Loving Rain
by Albert H. Morehead (1931)

There is music so great in the sound of the rain
Beating time on the slate of my roof as I write,
Though its thrills penetrate through my flesh to the lane
Of my veins, and elate me, its rhythmical might
Makes me feel that my Fate and the visions I’ve seen
In the rain indicate what the future may mean.

Much the fairies disclose; can I tell what they mean
From the water that flows, from the mists and the rain,
From the glistening snows? Many secrets I’ve seen
Where the rain-water glows. There the elves often write
Secret legends in prose. Ah, if only I might
Read the writing that shows in the mud-puddled lane!

Many nights I have spent ill at ease. I have lain
On my bed, discontent and with worrisome mien,
Feeling captured and pent, lacking strength, lacking might,
While the rain-clouds were rent and were pouring forth rain.
Had I followed my bent I’d have rushed to the scene
Of the rain, for absenting myself was not right.

And when skies are soft and blue, and the stars hold their rite,
Shining bright through and through in the infinite lane
Of the Heavens; though true be the thought that the scene
Is enchanted; though new and divine be the mien
Of the moon, where in lieu of the sun she may reign,
All I think of is dew, though there be but a mite.

Potent oracle, tell me one thing, if you might:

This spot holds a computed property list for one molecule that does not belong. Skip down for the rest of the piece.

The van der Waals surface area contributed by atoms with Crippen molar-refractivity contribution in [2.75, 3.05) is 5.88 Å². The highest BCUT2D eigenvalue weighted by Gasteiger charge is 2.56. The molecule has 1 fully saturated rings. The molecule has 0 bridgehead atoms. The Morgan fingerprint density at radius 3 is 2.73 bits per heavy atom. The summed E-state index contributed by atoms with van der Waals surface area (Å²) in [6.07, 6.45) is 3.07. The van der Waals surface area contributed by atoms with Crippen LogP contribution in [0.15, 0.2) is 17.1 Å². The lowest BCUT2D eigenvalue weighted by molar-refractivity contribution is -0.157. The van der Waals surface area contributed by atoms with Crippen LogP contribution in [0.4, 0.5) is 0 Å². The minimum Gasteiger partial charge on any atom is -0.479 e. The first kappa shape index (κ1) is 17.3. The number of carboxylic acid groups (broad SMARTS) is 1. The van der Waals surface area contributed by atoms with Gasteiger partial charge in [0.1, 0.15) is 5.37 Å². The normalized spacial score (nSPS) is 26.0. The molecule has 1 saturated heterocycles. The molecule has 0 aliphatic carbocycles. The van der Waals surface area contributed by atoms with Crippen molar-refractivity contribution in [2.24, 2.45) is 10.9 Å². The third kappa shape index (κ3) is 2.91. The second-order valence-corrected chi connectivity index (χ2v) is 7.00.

Is there water in Hell? If there’s not, is it right
To deprive men as well of the glorious rain?
Even damned folk who fell from God’s grace and have lain
Through the years in a cell in His dungeon so mean
Should be basted. I yell for this merciful scene.

Ah, the rain’s gentle tone seems to die, and I’ve seen
Nothing yet, I must own, though I’ve studied with might
For a sign on a stone of the hail that might mean
Something mystic. I groan, as I sit here and write,
For I’m left all alone, and I gaze down the lane
Still in ignorance. Flown is my dream, with the rain,

And my hopes, like the rain, can no longer be seen.
Have they passed down the lane, as a rivulet might?
Melancholy I write, and with tempest-racked mien.
Musician and Lexicographer Philip David Morehead

One thought on “Lexicographer Philip David Morehead on dictionaries and the evolution of language

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  1. This is a fascinating story of lexicographer and – as I have learned – an illustrious scholar and player of card games, especially Bridge. Thank you, James and Philip, for this precious interview.